Nigeria records 618 new COVID-19 infections on Friday: NCDC

The Nigeria Centre for Disease Control (NCDC) recorded 618 new COVID-19 infections on Friday, bringing the country’s tally to 199,333 since the index case was recorded in Nigeria in February 2020.

Cases from the 36 states of the federation and the Federal Capital Territory were collated to arrive at the figures, the NCDC noted.

The public health agency, who made the announcement on its verified website on Saturday morning, said the recent surge in infections is driven by the spread of the Delta variant in the country.

The 618 fresh cases reported on Friday were a drop from the 835 cases reported the previous day, and they were reported from 15 states of the federation.

“Lagos state reported 312, a rise from the 217 cases of the previous day Thursday, Akwa Ibom recorded 89 fresh cases, a rise from the 11 cases it reported the previous day, while Edo posted 71 cases, a rise from the 45 cases of the previous day.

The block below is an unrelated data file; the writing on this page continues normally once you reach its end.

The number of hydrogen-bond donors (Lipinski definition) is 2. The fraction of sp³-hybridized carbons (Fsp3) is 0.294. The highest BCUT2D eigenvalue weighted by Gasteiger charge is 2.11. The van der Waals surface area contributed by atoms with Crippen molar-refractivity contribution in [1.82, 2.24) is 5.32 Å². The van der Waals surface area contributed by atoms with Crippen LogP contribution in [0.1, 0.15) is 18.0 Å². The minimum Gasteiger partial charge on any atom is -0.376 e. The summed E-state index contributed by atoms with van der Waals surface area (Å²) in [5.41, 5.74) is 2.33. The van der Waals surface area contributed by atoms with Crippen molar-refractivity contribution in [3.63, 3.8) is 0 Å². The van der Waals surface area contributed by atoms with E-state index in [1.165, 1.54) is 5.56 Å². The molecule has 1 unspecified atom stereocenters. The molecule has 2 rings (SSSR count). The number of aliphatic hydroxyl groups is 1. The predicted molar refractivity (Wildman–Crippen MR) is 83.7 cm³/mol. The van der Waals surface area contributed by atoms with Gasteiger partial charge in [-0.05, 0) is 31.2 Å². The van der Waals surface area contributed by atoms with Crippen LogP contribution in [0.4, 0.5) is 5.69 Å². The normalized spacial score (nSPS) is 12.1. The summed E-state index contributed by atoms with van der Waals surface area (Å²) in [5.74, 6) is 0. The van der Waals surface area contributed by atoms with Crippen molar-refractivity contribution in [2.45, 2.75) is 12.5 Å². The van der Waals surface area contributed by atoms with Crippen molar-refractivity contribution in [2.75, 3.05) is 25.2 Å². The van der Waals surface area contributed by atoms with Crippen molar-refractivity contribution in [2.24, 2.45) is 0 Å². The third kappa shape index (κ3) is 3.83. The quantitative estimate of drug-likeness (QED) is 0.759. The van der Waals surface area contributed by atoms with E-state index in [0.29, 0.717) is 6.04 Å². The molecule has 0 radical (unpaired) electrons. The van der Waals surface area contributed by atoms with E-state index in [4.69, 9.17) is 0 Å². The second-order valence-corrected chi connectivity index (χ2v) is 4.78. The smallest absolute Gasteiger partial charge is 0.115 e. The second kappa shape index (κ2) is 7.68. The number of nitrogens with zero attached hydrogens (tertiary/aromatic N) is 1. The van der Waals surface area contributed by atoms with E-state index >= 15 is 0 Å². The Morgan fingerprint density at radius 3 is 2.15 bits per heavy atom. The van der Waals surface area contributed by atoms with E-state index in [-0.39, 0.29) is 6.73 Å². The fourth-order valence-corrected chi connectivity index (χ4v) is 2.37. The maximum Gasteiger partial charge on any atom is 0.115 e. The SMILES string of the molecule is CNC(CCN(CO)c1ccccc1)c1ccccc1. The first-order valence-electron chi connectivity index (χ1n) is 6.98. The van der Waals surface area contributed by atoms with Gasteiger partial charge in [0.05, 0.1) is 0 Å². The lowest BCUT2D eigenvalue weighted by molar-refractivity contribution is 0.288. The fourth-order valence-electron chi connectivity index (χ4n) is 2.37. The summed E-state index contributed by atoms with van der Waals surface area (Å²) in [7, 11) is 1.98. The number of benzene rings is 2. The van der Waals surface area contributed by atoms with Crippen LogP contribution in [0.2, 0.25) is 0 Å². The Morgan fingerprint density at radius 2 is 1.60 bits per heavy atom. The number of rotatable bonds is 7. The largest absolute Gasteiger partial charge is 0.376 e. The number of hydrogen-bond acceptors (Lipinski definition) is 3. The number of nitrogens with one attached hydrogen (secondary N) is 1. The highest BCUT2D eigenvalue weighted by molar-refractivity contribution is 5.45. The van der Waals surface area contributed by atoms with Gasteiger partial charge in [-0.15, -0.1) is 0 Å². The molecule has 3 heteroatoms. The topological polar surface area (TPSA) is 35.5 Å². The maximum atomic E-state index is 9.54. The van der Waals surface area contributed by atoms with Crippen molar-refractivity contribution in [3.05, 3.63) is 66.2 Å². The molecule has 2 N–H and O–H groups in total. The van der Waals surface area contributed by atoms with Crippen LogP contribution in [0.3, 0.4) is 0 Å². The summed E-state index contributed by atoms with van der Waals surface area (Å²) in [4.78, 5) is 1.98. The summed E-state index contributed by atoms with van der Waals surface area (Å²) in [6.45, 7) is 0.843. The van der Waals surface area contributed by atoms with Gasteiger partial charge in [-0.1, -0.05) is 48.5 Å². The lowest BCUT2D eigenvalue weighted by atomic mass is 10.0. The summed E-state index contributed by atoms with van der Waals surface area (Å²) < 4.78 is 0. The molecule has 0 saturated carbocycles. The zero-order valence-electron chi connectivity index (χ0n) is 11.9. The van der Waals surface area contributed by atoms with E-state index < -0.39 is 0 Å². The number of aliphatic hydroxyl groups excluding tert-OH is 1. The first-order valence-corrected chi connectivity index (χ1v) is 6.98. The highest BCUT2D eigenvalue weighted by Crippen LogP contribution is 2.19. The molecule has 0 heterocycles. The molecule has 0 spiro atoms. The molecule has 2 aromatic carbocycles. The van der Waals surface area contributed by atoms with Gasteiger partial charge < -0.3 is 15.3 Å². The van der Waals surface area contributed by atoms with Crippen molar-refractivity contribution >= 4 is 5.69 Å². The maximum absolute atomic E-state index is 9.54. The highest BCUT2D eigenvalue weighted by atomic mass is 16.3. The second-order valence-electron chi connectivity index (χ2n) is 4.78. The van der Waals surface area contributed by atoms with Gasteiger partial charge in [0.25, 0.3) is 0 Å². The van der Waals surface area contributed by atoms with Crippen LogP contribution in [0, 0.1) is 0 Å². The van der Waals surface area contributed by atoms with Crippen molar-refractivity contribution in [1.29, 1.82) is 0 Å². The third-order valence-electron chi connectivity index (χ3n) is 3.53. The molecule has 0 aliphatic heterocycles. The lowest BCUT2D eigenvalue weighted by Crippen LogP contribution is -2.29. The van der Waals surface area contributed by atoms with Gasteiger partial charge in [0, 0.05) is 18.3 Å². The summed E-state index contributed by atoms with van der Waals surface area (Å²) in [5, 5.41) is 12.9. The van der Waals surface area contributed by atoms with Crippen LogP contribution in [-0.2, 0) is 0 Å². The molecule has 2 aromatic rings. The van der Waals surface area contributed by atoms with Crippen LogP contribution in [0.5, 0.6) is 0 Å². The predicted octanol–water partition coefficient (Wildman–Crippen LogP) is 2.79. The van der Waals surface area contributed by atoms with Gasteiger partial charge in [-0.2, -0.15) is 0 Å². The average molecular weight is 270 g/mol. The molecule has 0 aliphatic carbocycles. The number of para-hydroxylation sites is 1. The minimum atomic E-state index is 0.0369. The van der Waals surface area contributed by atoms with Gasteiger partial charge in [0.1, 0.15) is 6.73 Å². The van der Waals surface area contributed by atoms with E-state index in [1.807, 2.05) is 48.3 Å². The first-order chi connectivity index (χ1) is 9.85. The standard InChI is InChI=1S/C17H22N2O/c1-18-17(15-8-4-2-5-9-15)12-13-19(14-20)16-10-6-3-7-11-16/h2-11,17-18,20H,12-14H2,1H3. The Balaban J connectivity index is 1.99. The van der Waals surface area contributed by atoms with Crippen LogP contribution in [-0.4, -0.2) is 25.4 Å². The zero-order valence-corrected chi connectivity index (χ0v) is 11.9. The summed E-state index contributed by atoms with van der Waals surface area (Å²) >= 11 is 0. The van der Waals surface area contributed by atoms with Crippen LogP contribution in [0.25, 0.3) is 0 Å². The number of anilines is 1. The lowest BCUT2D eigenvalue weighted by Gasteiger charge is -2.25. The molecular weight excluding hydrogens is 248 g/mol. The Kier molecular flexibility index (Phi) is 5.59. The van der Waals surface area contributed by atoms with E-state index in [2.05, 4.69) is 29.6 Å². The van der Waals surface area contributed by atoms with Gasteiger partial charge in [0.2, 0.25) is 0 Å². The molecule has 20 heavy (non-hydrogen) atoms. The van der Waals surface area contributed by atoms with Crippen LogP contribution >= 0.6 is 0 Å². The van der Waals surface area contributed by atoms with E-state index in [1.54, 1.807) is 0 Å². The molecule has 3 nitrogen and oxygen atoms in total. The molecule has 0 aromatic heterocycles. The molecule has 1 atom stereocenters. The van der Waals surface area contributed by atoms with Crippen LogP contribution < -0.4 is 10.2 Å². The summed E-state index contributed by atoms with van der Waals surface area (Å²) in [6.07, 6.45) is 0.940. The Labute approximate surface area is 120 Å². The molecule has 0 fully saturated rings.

“Others were; 47 in Rivers, 20 each in Ekiti and Plateau, 15 in Delta, 13 in Kwara, 11 in the FCT, eight in Osun, four in Oyo, three each in Ogun and Benue, one each in Gombe and Kaduna, respectively”, the statement on NCDC’s website read.

Ten additional COVID-19 related deaths were also recorded on August 27, 2021, increasing the nation’s fatalities to 2,308.

NCDC noted that the number of the country’s active coronavirus infections had again risen to 18,210, an increase from 17,210 reported on Wednesday.

It did not, however, indicate if the majority of the known active cases were from the contagious Delta variant, or other variants of concerns to the World Health Organization (WHO).

The NCDC added that over 2.7 million samples of the virus out of the nation’s roughly 200 million population were tested, while 169,815 cases were successfully treated with 189 additional people discharged on Friday.

Meanwhile, the multi-sectoral national emergency operations centre (EOC), activated at level 2, had continued to coordinate the national response activities, the NCDC said.


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